Considerations in Harmful Algal Bloom Research and Monitoring: Perspectives From a Consensus-Building Workshop and Technology Testing

Beth A. Stauffer, Holly A. Bowers, Earle Buckley, Timothy W. Davis, Thomas H. Johengen, Raphael Kudela, Margaret A. McManus, Heidi Purcell, G. Jason Smith, Andrea Vander Woude, Mario N. Tamburri
2019 Frontiers in Marine Science  
Recurrent blooms of harmful algae and cyanobacteria (HABs) plague many coastal and inland waters throughout the United States and have significant socioeconomic impacts to the adjacent communities. Notable HAB events in recent years continue to underscore the many remaining gaps in knowledge and increased needs for technological advances leading to early detection. This review summarizes the main research and management priorities that can be addressed through ocean observationbased approaches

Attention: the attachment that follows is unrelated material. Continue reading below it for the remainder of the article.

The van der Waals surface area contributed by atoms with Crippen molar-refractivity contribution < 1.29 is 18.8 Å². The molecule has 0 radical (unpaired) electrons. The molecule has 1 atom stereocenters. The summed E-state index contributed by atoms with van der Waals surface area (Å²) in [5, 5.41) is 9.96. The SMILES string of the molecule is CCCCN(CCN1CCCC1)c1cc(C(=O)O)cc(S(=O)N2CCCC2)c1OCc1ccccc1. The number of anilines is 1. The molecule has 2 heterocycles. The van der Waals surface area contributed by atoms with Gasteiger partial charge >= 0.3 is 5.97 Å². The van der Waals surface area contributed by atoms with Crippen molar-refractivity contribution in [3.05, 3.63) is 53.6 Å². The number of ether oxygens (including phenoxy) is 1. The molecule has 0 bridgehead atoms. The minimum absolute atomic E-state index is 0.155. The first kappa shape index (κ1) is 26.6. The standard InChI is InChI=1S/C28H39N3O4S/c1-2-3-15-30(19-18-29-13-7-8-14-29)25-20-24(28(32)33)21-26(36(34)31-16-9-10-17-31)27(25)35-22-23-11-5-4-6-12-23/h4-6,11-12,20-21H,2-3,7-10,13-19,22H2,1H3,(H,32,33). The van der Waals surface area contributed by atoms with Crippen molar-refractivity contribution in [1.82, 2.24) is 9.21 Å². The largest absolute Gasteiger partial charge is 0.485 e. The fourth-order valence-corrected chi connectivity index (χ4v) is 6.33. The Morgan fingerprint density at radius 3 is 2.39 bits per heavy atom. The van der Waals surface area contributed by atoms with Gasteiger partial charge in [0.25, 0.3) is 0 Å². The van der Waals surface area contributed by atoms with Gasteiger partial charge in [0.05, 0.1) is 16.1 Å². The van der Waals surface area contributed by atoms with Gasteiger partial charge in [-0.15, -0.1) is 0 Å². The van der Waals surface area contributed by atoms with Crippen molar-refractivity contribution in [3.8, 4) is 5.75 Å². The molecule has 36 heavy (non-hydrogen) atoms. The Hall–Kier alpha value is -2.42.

more » ... nd technological solutions for harmful algal blooms, provides an update to the state of the technology to detect HAB events based on recent activities of the Alliance for Coastal Technologies (ACT), offers considerations for ensuring data quality, and highlights both ongoing challenges and opportunities for solutions in integrating HAB-focused technologies in research and management. Specifically, technological advances are discussed for remote sensing (both multispectral satellite and hyperspectral); deployable in situ detection of HAB species on fixed or mobile platforms (based on bulk or taxa-specific biomass, images, or molecular approaches); and field-based and/or rapid quantitative detection of HAB toxins (via molecular and analytical chemistry methods). Suggestions for addressing challenges to continued development and adoption of new technologies are summarized, based on a consensus-building workshop hosted by ACT, including dealing with the uncertainties in investment for HAB research, monitoring, and management. Challenges associated with choosing appropriate technologies for a given ecosystem and/or management concern are also addressed, and examples of programs that are leveraging and combining complementary approaches are highlighted.
doi:10.3389/fmars.2019.00399 fatcat:os6yq7dm3vabpfixaqsgacrzyu